Frequently Asked Questions

Q. My clock is striking the wrong hour. How do I correct this?

A. On modern clocks, you need to move the hour hand around to point to the correct hour. The hour hand is a friction fit on its shaft, so it will move easily enough on most clocks. On antique and older clocks, there is a synchronization procedure you can follow on one of my clock instruction pages.

Q. What is my old clock worth?

A. As with any type of collectible, there are many things that affect the value of a clock. Most important are the condition, rarity and demand. Many price guide values apply to an absolutely mint clock. Clocks missing trim, broken pieces, marred finishes, or that are not running are worth less. Please remember that when you sell to a dealer, he will offer you 50% or less of what the current retail value is. Some price guides are listed on the recommended reading page on my ClockHistory.com web site.

A good way to find values is to see what similar clocks are selling for on the online auction services such as eBay.

Q. I have had my clock at three or four shops and it will still not run.

A. Somewhere along the line, some one has taken a short cut, or did not have the expertise to do the job correctly. In many cases, we have to correct sloppily done work. We do precision work and warrant our repairs for two years on pendulum windup clocks.

Q. How often should my clock be serviced?

A. After we overhaul a clock, we recommend oiling every two years for grandfather clocks and every three years for shelf, mantel and wall clocks. Old clocks may have porous brass which soaks up the oil, in addition, the oil dries up as time passes. Fresh oil on the pivot holes helps prevent wear (assuming the clock is still clean) and fresh oil on the escapement will improve the pendulum swing. A qualified clock repairer should oil the clock so oil is applied in the correct places in the correct amounts. Over-oiling will cause the clock to need overhauling again sooner. Oiling the wrong places (such as gear teeth) will cause excessive wear.

8 to 12 years after an overhaul, a clock should be taken apart and cleaned. It may need minor repair at this time, perhaps a bushing or two and a couple of pivots polished.

Q. It only needs cleaning.

A. Merely removing dirt does not repair wear. Over time as dust gets in the clock mechanism, the oil becomes an abrasive paste, which causes wear. The longer the clock runs in this condition, the more repair it will need. Many American clocks have very strong mainsprings which will run the clock for many years after the oil has gone bad, causing severe wear to pivots and pivot holes. When the clock finally stops, it will take extra work to bring it back to proper condition so we can guarantee it. Previous repair work by unskilled personnel causes more work for us and will increase the repair bill. And some clocks never ran well when new due to factory defects. Often these problems are not visible until the movement is disassembled and cleaned. Less than one out of ten clocks we receive for repair are in such good condition that the repair bill is near the minimum! About four out of ten clocks will need so much work that the repair bill is near the maximum. And once in while we go over the high estimate due to wear or damage much more severe than average.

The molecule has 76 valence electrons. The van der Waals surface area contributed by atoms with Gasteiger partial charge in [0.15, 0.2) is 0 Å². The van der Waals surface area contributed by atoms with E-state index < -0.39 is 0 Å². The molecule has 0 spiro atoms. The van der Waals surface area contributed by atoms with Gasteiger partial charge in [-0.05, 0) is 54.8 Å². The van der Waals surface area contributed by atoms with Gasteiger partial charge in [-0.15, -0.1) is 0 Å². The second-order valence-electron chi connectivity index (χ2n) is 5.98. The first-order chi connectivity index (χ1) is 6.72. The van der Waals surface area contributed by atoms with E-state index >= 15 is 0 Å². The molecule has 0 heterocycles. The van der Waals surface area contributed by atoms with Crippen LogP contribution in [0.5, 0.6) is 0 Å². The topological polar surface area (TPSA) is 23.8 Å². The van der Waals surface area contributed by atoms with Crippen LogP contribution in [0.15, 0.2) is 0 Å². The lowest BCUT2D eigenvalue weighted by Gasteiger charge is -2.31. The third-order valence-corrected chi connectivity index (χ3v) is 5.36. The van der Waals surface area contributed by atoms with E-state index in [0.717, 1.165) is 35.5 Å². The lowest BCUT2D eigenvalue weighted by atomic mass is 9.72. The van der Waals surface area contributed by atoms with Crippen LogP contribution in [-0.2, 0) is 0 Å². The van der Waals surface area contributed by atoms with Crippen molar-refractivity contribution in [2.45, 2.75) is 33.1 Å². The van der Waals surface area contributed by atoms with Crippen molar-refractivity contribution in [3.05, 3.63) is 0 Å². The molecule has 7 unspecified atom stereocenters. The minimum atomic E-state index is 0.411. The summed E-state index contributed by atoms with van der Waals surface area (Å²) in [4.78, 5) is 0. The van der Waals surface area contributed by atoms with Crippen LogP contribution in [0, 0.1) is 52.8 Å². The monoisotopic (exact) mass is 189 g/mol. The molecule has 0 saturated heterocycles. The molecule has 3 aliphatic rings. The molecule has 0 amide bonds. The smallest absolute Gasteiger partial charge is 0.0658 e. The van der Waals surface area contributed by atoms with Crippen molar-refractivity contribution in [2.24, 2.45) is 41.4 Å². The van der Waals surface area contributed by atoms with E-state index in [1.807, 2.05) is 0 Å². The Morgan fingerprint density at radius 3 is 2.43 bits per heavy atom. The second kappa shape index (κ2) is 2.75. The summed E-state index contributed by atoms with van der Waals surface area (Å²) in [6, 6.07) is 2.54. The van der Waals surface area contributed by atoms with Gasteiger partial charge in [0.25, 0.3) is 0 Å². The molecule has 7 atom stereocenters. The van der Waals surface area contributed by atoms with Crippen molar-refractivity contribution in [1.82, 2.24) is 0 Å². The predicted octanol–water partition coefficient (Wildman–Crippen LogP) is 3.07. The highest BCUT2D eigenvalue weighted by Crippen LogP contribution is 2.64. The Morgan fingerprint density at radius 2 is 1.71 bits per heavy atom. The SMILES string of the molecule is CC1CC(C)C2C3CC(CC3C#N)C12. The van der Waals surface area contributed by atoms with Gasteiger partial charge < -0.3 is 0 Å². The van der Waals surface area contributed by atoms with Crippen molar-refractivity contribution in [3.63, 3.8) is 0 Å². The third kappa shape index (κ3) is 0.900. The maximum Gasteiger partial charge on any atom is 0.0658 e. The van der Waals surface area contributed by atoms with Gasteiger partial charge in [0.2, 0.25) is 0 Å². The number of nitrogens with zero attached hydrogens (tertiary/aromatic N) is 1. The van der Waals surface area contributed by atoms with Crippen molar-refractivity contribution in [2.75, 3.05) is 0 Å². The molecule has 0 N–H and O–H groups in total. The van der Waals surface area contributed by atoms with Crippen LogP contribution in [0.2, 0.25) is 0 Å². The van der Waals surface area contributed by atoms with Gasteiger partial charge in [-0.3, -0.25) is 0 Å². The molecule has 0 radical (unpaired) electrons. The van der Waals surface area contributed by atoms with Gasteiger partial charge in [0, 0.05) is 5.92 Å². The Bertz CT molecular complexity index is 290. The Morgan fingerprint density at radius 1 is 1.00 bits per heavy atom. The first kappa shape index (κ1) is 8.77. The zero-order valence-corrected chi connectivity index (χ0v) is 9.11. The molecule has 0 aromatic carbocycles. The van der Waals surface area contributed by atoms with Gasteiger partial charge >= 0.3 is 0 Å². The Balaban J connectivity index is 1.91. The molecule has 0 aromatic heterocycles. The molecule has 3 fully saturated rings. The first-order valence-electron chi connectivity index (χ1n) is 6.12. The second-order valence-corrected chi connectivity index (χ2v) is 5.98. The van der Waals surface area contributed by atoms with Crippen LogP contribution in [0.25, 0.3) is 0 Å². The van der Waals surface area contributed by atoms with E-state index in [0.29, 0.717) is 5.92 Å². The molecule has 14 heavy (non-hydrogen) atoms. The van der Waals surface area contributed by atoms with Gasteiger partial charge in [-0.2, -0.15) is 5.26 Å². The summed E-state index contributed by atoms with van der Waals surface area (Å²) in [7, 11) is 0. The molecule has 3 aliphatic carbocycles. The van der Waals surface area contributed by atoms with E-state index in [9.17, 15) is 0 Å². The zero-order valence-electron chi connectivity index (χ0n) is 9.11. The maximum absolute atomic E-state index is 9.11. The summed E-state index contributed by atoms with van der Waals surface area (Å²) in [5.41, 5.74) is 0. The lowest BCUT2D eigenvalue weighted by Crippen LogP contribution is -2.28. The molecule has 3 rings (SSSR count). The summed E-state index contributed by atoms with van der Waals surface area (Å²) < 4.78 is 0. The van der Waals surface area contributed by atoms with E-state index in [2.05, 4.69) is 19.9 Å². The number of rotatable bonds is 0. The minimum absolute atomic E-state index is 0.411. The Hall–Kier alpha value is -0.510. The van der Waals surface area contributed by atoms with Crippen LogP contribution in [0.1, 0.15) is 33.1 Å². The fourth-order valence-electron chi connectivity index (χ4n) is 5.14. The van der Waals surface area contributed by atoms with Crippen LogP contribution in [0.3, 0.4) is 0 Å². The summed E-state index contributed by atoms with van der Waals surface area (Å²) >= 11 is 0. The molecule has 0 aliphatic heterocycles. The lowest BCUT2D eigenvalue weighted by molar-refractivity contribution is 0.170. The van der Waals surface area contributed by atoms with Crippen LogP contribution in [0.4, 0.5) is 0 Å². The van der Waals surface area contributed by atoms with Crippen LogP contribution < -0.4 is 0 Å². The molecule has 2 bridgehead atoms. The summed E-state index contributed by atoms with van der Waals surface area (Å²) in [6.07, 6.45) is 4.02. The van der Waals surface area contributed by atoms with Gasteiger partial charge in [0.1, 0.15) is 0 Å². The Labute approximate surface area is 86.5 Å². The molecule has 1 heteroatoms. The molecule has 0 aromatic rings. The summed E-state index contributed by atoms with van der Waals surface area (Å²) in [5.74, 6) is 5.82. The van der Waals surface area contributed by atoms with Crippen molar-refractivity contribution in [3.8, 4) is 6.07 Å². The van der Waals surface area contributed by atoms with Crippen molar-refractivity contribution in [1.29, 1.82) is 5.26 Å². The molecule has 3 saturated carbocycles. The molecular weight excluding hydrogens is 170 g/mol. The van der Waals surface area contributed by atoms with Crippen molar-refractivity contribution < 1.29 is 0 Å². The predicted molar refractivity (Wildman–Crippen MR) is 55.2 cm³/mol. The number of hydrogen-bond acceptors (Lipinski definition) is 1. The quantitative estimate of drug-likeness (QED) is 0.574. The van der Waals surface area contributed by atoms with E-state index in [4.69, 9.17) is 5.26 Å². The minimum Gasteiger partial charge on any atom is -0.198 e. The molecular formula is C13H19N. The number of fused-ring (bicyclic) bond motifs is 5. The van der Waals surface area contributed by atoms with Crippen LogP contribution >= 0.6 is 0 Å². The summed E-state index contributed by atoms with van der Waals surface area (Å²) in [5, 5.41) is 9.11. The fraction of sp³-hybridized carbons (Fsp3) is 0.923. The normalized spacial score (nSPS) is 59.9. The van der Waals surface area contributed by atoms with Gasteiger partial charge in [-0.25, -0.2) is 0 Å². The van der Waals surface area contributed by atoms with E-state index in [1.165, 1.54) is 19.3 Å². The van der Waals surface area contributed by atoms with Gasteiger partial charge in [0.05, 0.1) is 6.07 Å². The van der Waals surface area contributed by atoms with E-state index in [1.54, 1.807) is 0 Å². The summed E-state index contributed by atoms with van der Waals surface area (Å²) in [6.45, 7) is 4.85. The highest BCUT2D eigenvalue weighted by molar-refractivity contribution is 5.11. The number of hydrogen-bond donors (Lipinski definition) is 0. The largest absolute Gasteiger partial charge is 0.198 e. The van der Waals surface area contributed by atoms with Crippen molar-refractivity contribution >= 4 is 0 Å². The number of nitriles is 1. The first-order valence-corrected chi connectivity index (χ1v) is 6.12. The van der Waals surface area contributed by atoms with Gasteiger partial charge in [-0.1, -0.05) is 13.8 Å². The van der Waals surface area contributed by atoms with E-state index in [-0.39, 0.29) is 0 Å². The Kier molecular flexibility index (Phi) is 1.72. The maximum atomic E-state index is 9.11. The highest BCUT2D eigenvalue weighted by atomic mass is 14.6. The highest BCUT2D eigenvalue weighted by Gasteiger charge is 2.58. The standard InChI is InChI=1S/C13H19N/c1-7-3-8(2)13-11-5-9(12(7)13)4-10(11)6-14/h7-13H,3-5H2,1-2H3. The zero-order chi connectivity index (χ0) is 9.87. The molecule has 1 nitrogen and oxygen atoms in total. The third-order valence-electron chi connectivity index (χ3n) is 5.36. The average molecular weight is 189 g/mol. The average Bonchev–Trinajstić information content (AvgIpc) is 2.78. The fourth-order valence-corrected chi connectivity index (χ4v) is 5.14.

Q. Why do some repair shops charge a lot less than you do?

A. They are not doing it for a living or are taking shortcuts in the repair process.

Some shops dunk the whole movement in cleaning fluid, dry it and oil it, and call it done! This process takes less than an hour. They may use crude screw-on or screw-in bushings, or even worse, solder on the bushings or punch the pivot holes! These techniques are not accepted by shops doing high quality work, but there is a lot of it going on.

At Bill's Clockworks, the movement is taken apart and cleaned, examined for wear and damage, and checked for correct operation. The necessary repair work is carried out including repairing the pinions, polishing the pivots, bushing worn pivot holes, checking and repairing the mainspring ratchets, testing and correcting wheel meshing, and checking the mainsprings. The parts are cleaned again, the pivot holes cleaned with pegwood, the pivots given final cleaning, and the movement is assembled and lubricated.

Q. Who do you repair clocks for?

A. We have done clocks for clients from coast to coast and Alaska, as well as serving our base of customers from mid-north Indiana. Much of our business comes from repeat customers or referrals from satisfied customers telling their friends about us.

Q. How much does it cost to repair my clock?

A. Select a repair category from the menu at the top to see our repair prices.

Q. What happens if my clock won't run after you fix it?

A. First, call us on our toll-free number, 1-888-742-5625. There may be a small adjustment that you can do. Failing that, bring it back to us, or send it back to us. We will address the problem promptly. We do not expect to take your money and ignore your problem. Period! An exception is mainsprings. We inspect them carefully, but if one breaks that we did not replace at the time of repair, this is not covered in our warranty. We will STILL work with you to repair the problem as economically as possible. Your good will and satisfaction are paramount with us.

Q. How long does your service take?

A. Our present backlog is about 2 months.